Exercise should be part of the treatment plan

Exercise is an integral part of cancer care and can result in a wide range of benefits for patients, an expert has told the MOGA conference.

Associate Professor Prue Cormie, an exercise physiologist from the Institute for Health and Ageing at the Australian Catholic University, said oncologists were extremely influential in motivating patients to engage with exercise.

“We get people who turn up to our door who have never exercised before and who don’t particularly want to exercise,” she told delegates.

Associate Professor Cormie told the MOGA ASM there was good quality evidence for the benefits of exercise in mitigating a number of side effects of cancer treatment.

“Exercise can help prevent physical deconditioning, help manage fatigue and psychological distress, and help maintain a positive body composition,” she said.

“Patients who can improve their fitness, strength and functional capacity will be less encumbered by their disease.”

Exercise has also been shown to improve specific cancer or cancer treatment related effects.

For example, aerobic exercise has been shown to modulate chemotherapy-induced cardiotoxicity in breast cancer patients, she said.

Exercise, especially resistance exercise has been shown to help prevent and manage lymphoedema.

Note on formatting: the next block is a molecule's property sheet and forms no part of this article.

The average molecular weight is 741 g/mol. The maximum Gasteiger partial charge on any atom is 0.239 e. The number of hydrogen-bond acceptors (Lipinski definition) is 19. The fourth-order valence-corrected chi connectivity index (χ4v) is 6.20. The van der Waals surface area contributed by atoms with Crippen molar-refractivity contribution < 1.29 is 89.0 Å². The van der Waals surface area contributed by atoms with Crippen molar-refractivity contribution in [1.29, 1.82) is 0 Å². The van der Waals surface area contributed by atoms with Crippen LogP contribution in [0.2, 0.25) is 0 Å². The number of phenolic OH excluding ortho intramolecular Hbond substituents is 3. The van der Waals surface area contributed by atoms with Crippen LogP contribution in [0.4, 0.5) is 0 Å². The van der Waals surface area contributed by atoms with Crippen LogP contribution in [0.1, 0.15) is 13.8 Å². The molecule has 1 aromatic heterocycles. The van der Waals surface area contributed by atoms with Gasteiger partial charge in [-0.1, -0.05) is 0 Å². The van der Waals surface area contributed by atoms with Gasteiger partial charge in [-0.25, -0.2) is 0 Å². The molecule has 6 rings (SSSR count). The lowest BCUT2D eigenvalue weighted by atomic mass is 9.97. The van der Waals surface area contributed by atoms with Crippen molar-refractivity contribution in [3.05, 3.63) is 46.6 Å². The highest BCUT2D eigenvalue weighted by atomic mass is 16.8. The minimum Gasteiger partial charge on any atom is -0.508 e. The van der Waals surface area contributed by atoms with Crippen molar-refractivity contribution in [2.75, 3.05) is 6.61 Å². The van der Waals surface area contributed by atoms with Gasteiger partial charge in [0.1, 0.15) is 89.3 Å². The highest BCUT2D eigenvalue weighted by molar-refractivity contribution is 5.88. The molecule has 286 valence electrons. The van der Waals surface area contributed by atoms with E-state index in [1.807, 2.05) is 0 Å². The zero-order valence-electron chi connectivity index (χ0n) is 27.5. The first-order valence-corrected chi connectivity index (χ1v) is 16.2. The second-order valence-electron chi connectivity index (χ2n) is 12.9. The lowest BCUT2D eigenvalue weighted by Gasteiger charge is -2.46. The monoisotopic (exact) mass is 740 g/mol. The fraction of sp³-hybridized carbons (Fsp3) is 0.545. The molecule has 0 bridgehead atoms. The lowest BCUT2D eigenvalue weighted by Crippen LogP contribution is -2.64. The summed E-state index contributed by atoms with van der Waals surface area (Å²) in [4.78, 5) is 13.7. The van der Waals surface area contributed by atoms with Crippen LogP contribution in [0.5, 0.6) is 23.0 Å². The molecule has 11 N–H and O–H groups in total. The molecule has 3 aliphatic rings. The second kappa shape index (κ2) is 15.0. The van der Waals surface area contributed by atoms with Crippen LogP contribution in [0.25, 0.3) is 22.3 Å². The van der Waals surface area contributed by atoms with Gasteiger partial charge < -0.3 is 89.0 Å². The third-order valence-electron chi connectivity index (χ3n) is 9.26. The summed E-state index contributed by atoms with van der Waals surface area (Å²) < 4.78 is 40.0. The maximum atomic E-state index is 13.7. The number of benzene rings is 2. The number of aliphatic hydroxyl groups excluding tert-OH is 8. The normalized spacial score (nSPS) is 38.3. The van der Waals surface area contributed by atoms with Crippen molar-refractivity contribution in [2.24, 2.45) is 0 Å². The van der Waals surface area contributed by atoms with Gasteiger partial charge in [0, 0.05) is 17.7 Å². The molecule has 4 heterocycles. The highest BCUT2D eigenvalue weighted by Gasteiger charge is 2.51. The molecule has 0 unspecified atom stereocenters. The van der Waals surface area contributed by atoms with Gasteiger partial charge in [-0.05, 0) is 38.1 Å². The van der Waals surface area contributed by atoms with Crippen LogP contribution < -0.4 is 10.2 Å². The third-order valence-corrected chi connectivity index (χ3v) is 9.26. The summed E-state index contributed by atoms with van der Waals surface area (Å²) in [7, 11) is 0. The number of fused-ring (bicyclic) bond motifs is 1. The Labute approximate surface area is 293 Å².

Associate Professor Cormie said appropriately prescribed exercise would also help patients manage symptoms such as pain and improve their health-related quality of life.

However there was no guarantee that activities such as ‘boot camp in the park’ were effective or appropriate.

“Exercise is safe before, during and after treatment when appropriately prescribed and monitored. If we want to realise its significant health benefits, we need to treat exercise as a medicine.”

She said medical oncologists should refer patients to accredited exercise physiologists or physiotherapists with expertise in oncology.

Supervised, clinic-based programs that were tailored and progressed in line with symptom response were ideal.

“A group based environment keeps costs low and also allows for engagement with other patients and we found that certainly helps with maximising adherence, and from a mental and social wellbeing point of view.”

She said costs could be subsidised by Medicare through chronic disease programs.

The Clinical Oncology Society of Australia is expected to release a position statement on exercise and cancer in the next few weeks.

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